But the main thrust here is we used the count if function to get a count. Initially we did this with column C for status, but we've shown you this one example here looking at column B. Now how about the function some if. We'll start with the second entry here. Since this is pretty much what we want to do but we want to make an additional change, when you use some if you're saying in effect, let's say that every time we find an entry, in case we're looking at half time, let's then pick up a corresponding range of cells and we put this just after the K3 entry, and tabulate the total, for example, the data in column F.

So, what's the total expenditure here for half time compensation. There it is. It's not formatted, so on the home tab, one way to do this of course would be the comma button. We don't need to see the decimals let's say. Good enough for now. So, some if goes an additional step. Now these examples I'm using entire columns. Not only for ease in creating these but because as the list grows or shrinks I won't have to change it. But there could be situations where the range is a specific set of cells that doesn't change and, so, for example here, I could type in C2 colon C742, that's the last row, but if I'm doing that I want to make sure that that the other column reference, or the other location out here for the totals, is going to correspond with that.

So, F2 colon F742. So, you do want to be careful when you're using those lists like that. Now again it would have been easier to use the previous format, once again, as I press control u to expose this, nothing wrong with that, in fact that's accurate, but if the list grows I'll have to change it. So, as I press command z, go back to the previous display, I would double clip to copy this down and also copy it up, if I wanted the total for all these. So, that total, and I'll highlight it there is 49 million, we see this at the bottom of the screen in the status bar, 49,984,653.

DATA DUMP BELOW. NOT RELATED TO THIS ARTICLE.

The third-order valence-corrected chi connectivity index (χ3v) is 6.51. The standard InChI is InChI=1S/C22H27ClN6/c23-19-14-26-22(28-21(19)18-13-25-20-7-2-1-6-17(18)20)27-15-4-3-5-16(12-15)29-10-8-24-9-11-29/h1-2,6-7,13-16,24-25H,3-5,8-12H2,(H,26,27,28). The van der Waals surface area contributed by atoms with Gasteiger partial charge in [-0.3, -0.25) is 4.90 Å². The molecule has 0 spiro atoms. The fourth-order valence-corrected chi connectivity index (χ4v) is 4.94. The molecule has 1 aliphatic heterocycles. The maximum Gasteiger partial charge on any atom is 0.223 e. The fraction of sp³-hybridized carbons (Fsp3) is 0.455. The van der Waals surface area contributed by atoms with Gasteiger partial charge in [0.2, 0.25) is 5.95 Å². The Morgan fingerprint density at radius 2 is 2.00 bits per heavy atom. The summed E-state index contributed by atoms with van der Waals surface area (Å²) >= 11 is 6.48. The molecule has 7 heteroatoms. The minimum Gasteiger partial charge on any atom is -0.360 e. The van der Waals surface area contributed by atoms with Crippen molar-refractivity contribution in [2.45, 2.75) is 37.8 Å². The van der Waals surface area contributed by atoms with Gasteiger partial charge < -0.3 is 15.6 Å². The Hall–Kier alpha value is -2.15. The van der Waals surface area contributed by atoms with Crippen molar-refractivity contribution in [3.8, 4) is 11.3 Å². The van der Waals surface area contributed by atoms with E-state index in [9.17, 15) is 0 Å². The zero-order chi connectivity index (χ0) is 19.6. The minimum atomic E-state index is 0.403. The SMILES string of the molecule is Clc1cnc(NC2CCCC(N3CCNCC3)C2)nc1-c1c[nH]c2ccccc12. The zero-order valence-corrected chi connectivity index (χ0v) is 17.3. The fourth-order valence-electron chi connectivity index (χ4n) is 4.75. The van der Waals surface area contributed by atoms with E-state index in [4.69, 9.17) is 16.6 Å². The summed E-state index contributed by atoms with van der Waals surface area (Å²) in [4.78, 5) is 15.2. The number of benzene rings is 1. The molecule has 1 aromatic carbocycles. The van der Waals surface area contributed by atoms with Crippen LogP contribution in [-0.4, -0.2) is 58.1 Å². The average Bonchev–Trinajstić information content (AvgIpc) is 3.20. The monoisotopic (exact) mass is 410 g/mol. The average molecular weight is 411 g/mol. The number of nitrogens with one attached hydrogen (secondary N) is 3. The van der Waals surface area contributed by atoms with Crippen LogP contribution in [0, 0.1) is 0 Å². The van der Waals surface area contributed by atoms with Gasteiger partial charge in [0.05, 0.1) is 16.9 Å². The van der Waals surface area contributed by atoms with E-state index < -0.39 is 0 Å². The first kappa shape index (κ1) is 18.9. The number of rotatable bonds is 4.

If I click column F it should be the same. And it is. So we're verifying it that way. So the sum function goes one step further than count if. And so does it's companion average if. Same general idea. The same layout. Same structure as sum if. Complete the entry there. I'll double click to copy these down. That's the average compensation for each full time people. So again the logic is we're looking in column C and trying to find any entry that's equal to full time and anytime we do find that entry then we go into column F and pick up the compensation amount.

And we do that one by one, we add them all up, and divide by the number of entries, of course that's what average does. So three valuable tools here, count if, sum if, and average if.

###### Released

5/26/2016- Understanding how the hierarchy of operators affects formula results
- Knowing when to use absolute vs. relative references
- Using Formula Builder for unfamiliar functions
- Displaying a worksheet's formulas and highlighting formula cells
- Converting formulas to values
- Creating 3D formulas to gather data from multiple sheets
- Creating and expanding nested IF functions; using AND, OR, and NOT with IF
- Looking up information with VLOOKUP, HLOOKUP, MATCH, and INDEX
- Analyzing data with the statistical functions: MEDIAN, MODE, etc.
- Using the power functions: COUNTIF, SUMIF, COUNTIFS, AVERAGEIFS, and more
- Calculating financial data such as payments
- Performing basic math
- Calculating dates and times
- Editing text with functions
- Using array formulas and functions
- Referencing data in other cells and files
- Extracting information from Excel worksheets

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Video: Tabulate with COUNTIF, SUMIF, and AVERAGEIF